The transition to a cult of racial purity under the auspices of the HSĽS was one of the paradoxes of the party’s wartime policy within the Slovak State. As the latest research has already demonstrated, Heinrich Himmler’s racial experts did not consider the existence of independent Slovakia as a state or Slovaks as a nation in Hitler’s future ‘New Europe’. The HG adviser Viktor Nageler commented in one of his reports to Berlin: ‘The racial essence of Slovaks is quite similar to the German . . . All preconditions for assimilation are satisfied.’66 The head of the SS Rasse- und Siedlungshauptamt [SS Race and Settlement Main Office] Günther Pancke took similar impressions from his business trip to Slovakia in 1940. Based on Pancke’s findings, German racial experts proposed the ‘racial reclamation’ of the Slovak territory, in which a racially appropriate part of the Slovak nation would be successfully mixed with ethnic Germans after the removal of Jews, Roma, and Hungarians through a targeted assimilation policy, which was also approved by Himmler.67 The Reichsleiter of the SS and the architect of the national-socialist Volkstumspolitik spoke of Slovakia as a ‘German core space’ (Kernraum) and a ‘national-political foreground’68 for a new expansion into the European East (new wave of modern Drang nach Osten).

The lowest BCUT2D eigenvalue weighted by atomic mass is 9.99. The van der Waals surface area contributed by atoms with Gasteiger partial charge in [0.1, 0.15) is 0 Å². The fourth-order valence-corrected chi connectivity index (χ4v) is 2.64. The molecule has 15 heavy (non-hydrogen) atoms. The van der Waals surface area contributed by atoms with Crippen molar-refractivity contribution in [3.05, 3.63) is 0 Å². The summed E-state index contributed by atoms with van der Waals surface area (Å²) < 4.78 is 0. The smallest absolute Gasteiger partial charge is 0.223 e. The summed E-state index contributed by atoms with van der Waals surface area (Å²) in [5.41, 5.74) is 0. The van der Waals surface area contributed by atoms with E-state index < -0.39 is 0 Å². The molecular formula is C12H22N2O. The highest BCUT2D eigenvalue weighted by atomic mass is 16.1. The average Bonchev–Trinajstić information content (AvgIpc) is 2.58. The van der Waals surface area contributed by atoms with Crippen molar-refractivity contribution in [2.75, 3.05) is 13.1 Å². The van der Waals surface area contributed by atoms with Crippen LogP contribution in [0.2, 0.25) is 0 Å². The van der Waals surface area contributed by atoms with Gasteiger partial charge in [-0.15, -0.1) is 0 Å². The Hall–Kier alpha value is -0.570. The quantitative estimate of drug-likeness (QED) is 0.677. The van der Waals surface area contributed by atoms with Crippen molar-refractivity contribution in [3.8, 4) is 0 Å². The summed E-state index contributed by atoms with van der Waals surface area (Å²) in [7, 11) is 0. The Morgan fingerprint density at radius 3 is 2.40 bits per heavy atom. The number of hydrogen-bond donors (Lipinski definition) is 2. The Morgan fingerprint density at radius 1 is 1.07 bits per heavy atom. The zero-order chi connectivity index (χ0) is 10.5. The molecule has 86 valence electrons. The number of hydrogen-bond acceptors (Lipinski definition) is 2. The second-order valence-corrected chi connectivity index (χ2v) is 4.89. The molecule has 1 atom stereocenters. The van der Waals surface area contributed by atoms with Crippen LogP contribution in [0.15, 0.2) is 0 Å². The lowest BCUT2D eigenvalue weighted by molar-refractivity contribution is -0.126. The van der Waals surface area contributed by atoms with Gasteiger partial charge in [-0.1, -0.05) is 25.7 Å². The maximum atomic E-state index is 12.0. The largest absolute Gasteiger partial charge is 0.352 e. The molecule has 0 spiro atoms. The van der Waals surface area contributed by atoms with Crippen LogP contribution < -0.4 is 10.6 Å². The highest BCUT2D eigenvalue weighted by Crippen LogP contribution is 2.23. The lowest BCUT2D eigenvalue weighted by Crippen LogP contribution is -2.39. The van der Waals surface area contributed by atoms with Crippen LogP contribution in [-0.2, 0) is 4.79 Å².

In light of these plans, which did not perceive the Slovaks as a fully-fledged part of the new Nordic continent, the cult of racial purity and the culture of racial hygiene under the auspices of the HSĽS appear to be an opportunistic move to gain Germany’s favor. However, neither the HSĽS as a self-governing party in the Slovak State nor its most committed racial hygienists knew anything about Nazi intentions to assimilate and probably liquidate racially inappropriate Slovaks. The HSĽS representatives generally trusted the German-emphasized concept of Slovakia as a model state, which, in return for loyalty to the Reich, would receive full support for free national development. However, the public could not have overlooked the aggressiveness of Nazi biological racism. Despite the Slovak government’s phrases promising a bright future in alliance with the Reich, people spread justified concerns regarding the fate of Slovaks in the event of a total German victory. Such sentiments were expressed by a cynical-satirical rhyme, spread at the time of the deportation of Jews from Slovakia: ‘First the Jews will go, then the Lutherans will go, and when everything is screwed, then the Catholics will go, too’ (‘Najprv pójdu židi páni, potom pójdu luteráni a keď budú šetci v rici, potom pójdu katolíci’).69